HEROIC KOREAN WAR GEORGE CROSS AWARDED POSTHUMOUSLY TO A HERO OF THE BATTLE OF IMJIN RIVER IS EXPECTED TO FETCH A SIX-FIGURE SUM AT DIX NOONAN WEBB

An extremely important George Cross from the Korean War awarded posthumously to Lieutenant T. E. Waters of the West Yorkshire Regiment, attached to the 1st Battalion, Gloucestershire Regiment, who was taken prisoner of war at the Battle of Imjin River - will be offered by Dix Noonan Webb in their live/ online auction of Orders, Decorations, Medals and Militaria on Wednesday, February 17, 2021 on their website www.dnw.co.uk. It is being sold on behalf of the family, who are based in Bristol, and is expected to fetch £140,000-180,000.

Terence Edward Waters was born in Salisbury, Wiltshire on 1 June 1929. After leaving Bristol Grammar School, where he held the rank of Sergeant in the School’s Cadet Force, Waters was accepted into the Royal Military College Sandhurst in 1948 and the following year commissioned Second Lieutenant into the West Yorkshire Regiment. During the Korean War, he was captured and imprisoned in the foul conditions of the Kangdong Caves where he died having refused to accept medical treatment, better food, and other amenities in exchange for his participation in propaganda on behalf of the North Korean Communists.

At the Imjin, between April 22-25 1951, Waters’ A Company withstood the brunt of repeated frenzied attacks by a large force of Chinese troops, suffering severe casualties including the deaths of all its officers with the exception of Waters who, although wounded in the leg,





skillfully assumed command of the Company at this critical period. Badly wounded in the head later in the battle, he was recommended for a Military Cross for his ‘splendid example of coolness and gallantry’ by 1 Glosters Commanding Officer J. R. ‘Fred’ Carne V.C. D.S.O.; the award was later revised to an M.I.D. solely on account of his death in captivity - posthumous M.C.s were not permitted.

Captured subsequent to the Battle, Waters endured a march of immense hardship followed by imprisonment in the dark and partially flooded tunnels near Pyongyang known as the ‘Caves’ where numbers died daily from wounds, sickness, and malnutrition. Eventually, as the only officer with the British party, he ordered his men to save themselves by pretending to accede to subversion at a Peace Camp while, although in rags, starving, and badly wounded, steadfastly refusing to do so himself. He died a short time later.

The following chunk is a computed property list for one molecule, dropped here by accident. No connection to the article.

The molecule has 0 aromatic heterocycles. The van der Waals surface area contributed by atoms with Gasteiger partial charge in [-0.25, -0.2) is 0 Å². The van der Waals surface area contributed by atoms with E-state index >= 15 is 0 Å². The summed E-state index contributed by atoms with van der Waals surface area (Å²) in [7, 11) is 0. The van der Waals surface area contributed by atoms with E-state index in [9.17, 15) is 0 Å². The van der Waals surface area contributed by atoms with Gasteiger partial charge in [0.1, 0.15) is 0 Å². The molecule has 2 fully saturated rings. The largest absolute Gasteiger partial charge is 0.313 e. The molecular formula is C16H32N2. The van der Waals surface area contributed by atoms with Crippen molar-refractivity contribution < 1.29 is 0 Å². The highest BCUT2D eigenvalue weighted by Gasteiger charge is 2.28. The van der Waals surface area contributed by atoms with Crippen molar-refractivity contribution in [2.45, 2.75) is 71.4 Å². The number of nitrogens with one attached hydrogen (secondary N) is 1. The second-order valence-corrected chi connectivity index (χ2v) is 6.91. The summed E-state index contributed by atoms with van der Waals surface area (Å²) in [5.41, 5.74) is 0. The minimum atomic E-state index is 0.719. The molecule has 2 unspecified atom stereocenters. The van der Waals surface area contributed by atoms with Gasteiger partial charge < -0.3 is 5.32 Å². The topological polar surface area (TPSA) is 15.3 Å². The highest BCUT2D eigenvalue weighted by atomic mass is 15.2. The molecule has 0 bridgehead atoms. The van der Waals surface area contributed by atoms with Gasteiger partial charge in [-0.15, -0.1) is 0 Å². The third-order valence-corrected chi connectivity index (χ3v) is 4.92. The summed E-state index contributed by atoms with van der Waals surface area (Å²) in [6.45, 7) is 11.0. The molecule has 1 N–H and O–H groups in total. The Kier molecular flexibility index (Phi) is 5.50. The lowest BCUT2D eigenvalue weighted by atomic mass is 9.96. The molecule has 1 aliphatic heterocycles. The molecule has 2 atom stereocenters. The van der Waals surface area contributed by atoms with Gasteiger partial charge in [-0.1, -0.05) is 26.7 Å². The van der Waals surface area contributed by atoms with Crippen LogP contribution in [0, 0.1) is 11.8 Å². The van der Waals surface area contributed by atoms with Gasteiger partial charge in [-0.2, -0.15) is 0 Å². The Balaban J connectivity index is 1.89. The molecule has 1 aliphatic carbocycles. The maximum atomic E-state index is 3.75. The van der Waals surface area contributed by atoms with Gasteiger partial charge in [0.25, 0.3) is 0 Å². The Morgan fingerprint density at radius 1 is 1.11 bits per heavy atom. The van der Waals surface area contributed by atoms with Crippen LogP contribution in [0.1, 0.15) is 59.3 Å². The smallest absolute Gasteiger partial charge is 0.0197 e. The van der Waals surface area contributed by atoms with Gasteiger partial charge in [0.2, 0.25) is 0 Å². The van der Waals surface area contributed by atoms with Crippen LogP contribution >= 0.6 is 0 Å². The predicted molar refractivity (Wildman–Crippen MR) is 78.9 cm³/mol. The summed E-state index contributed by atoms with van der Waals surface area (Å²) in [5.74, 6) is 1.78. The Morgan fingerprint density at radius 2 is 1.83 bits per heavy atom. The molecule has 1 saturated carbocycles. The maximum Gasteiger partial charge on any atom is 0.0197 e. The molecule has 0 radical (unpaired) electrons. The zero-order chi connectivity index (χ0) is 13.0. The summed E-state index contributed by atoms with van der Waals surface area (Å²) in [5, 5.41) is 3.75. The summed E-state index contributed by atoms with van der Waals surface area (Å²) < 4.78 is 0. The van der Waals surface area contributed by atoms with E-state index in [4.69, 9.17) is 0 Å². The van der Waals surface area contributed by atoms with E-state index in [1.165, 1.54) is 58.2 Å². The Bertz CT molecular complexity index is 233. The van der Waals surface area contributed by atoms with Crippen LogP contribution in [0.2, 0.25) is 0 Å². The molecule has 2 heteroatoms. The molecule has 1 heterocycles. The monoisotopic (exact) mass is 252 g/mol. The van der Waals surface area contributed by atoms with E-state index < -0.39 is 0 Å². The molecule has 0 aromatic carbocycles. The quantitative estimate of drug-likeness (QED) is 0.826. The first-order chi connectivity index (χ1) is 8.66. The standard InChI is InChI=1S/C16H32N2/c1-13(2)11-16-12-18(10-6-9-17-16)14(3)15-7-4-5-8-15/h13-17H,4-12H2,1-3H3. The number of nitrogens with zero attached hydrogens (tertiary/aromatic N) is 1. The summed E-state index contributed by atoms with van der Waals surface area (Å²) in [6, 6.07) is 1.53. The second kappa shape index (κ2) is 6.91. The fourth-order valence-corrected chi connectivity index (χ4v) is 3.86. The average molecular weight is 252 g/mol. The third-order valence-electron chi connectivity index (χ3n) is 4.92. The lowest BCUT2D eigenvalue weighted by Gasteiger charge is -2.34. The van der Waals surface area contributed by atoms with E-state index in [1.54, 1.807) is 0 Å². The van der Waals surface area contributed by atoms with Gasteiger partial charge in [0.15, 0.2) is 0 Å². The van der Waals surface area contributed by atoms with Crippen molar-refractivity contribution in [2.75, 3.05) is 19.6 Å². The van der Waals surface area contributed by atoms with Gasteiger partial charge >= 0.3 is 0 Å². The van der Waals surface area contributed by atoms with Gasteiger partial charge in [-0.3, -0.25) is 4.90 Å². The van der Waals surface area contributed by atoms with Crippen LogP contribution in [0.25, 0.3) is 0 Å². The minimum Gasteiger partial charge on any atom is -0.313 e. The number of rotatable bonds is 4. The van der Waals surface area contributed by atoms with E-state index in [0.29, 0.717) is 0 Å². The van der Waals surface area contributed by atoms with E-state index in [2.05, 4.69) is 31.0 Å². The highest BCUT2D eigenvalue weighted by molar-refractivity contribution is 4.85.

Christopher Mellor-Hill, Head of Client Liaison (Associate Director) of Dix, Noonan, Webb, commented:  “This has to be one of the most heroic George Cross’s awarded for bravery and stands out for being awarded to a hero of The Battle of Imjin River who
having died as a POW in the notorious North Korean ‘Caves’ during the Korean War was denied a further gallantry award but who sacrificed his life in defying the North Korean propaganda command by staying with his fellow POW’s, exemplifying all those high traditions of British leadership with courage.”

As the final paragraph from Waters’ original George Cross recommendation stated but was later omitted from the London Gazette citation: “He was a young, inexperienced officer, comparatively recently commissioned from the Royal Military Academy, Sandhurst. Yet he set an example of the highest gallantry that may be asked of any Briton: he sacrificed his life rather than dishonour his nation. Surely his death, chosen so selflessly and so courageously at Pyongyang, must stand with the finest epics of personal courage in the history of British prowess.”

While Tim Carew writes in his book Korea: The Commonwealth at War: “Among Gloucesters who fought in this battle, it was universally agreed that ‘A’ Company had the roughest handling of all: the company commander, Major Pat Angier, had been killed, as had VC winner Lieutenant Phil Curtis and Second Lieutenant John Maycock; Lieutenant Terry Waters, severely wounded in the head, was only prevented from going back to his platoon by the physical interventions of Captain Bob Hickley the Medical Officer.”

FULL CATALOGUING AVAILABLE






Due to the current COVID 19 situation, this auction will be online only and there will be no room bidding available. Customers are able to bid live online (DNW make no additional charge for this service) or leave commission bids prior to the auction.

FORTHCOMING SALES AT DNW
TUESDAY, FEBRUARY 2 - COINS AND HISTORICAL MEDALS
TUESDAY, FEBRUARY 9 - COINS, TOKENS AND HISTORICAL MEDALS
WEDNESDAY, FEBRUARY 17 - ORDERS, DECORATIONS, MEDALS AND MILITARIA
WEDNESDAY, FEBRUARY 24 – BRITISH, IRISH AND WORLD BANKNOTES
TUESDAY, MARCH 2 – COINS AND HISTORICAL MEDALS
TUESDAY, MARCH 16 - JEWELLERY, WATCHES, ANTIQUITIES & OBJECTS OF VERTU
WEDNESDAY, MARCH 17 - ORDERS, DECORATIONS, MEDALS AND MILITARIA
TUESDAY, APRIL 6 - COINS AND HISTORICAL MEDALS
WEDNESDAY, APRIL 14 - ORDERS, DECORATIONS, MEDALS AND MILITARIA

Free online bidding is available is
www.dnw.co.uk
For more information, please call 020 7016 1700
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NOTES TO EDITORS:
Dix Noonan Webb – a brief history

In 1991, its first year of trading, the company held three medal auctions and sold 1,200 lots for a total hammer price of £553,000. Two years later it opened a coin department which also auctions commemorative medals and tokens and in 2015 DNW added jewellery to its sales calendar. In 2018, it set up a standalone banknotes department and expanded into premises next door. In the same year, DNW achieved a total hammer price of £11,676,580 and the total number of lots across all departments was 20,273. To date the company has sold in excess of 300,000 lots totalling £155 million.

For further press information and images please contact:
Rachel Aked - Tel: 07790732448/ Email:
Rachel@rachelaked.co.uk
January 2021